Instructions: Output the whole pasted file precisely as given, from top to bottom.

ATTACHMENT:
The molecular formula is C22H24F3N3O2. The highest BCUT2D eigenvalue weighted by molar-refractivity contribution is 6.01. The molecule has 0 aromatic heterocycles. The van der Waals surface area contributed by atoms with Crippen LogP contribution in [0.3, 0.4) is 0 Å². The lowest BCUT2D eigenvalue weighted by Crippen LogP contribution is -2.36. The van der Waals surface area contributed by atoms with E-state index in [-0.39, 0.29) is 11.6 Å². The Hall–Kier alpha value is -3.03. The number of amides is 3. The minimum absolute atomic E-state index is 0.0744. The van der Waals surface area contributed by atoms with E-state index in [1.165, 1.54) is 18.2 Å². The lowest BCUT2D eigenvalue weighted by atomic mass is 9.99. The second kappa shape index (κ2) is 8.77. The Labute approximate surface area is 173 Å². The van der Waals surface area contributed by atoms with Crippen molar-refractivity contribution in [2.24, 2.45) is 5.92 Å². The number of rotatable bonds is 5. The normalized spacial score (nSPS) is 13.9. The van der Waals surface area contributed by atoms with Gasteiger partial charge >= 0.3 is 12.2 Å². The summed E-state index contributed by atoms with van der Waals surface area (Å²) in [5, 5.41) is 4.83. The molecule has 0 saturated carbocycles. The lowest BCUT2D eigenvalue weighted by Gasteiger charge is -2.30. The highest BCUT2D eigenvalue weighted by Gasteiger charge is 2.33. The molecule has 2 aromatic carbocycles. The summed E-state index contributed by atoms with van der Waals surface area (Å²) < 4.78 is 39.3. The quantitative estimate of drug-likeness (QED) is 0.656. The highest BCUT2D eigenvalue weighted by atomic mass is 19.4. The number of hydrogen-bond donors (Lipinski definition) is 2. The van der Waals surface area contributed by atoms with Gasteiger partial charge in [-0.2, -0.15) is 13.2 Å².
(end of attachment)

The molecular formula is C22H24F3N3O2. The highest BCUT2D eigenvalue weighted by molar-refractivity contribution is 6.01. The molecule has 0 aromatic heterocycles. The van der Waals surface area contributed by atoms with Crippen LogP contribution in [0.3, 0.4) is 0 Å². The lowest BCUT2D eigenvalue weighted by Crippen LogP contribution is -2.36. The van der Waals surface area contributed by atoms with E-state index in [-0.39, 0.29) is 11.6 Å². The Hall–Kier alpha value is -3.03. The number of amides is 3. The minimum absolute atomic E-state index is 0.0744. The van der Waals surface area contributed by atoms with E-state index in [1.165, 1.54) is 18.2 Å². The lowest BCUT2D eigenvalue weighted by atomic mass is 9.99. The second kappa shape index (κ2) is 8.77. The Labute approximate surface area is 173 Å². The van der Waals surface area contributed by atoms with Crippen molar-refractivity contribution in [2.24, 2.45) is 5.92 Å². The number of rotatable bonds is 5. The normalized spacial score (nSPS) is 13.9. The van der Waals surface area contributed by atoms with Gasteiger partial charge >= 0.3 is 12.2 Å². The summed E-state index contributed by atoms with van der Waals surface area (Å²) in [5, 5.41) is 4.83. The molecule has 0 saturated carbocycles. The lowest BCUT2D eigenvalue weighted by Gasteiger charge is -2.30. The highest BCUT2D eigenvalue weighted by Gasteiger charge is 2.33. The molecule has 2 aromatic carbocycles. The summed E-state index contributed by atoms with van der Waals surface area (Å²) < 4.78 is 39.3. The quantitative estimate of drug-likeness (QED) is 0.656. The highest BCUT2D eigenvalue weighted by atomic mass is 19.4. The number of hydrogen-bond donors (Lipinski definition) is 2. The van der Waals surface area contributed by atoms with Gasteiger partial charge in [-0.2, -0.15) is 13.2 Å².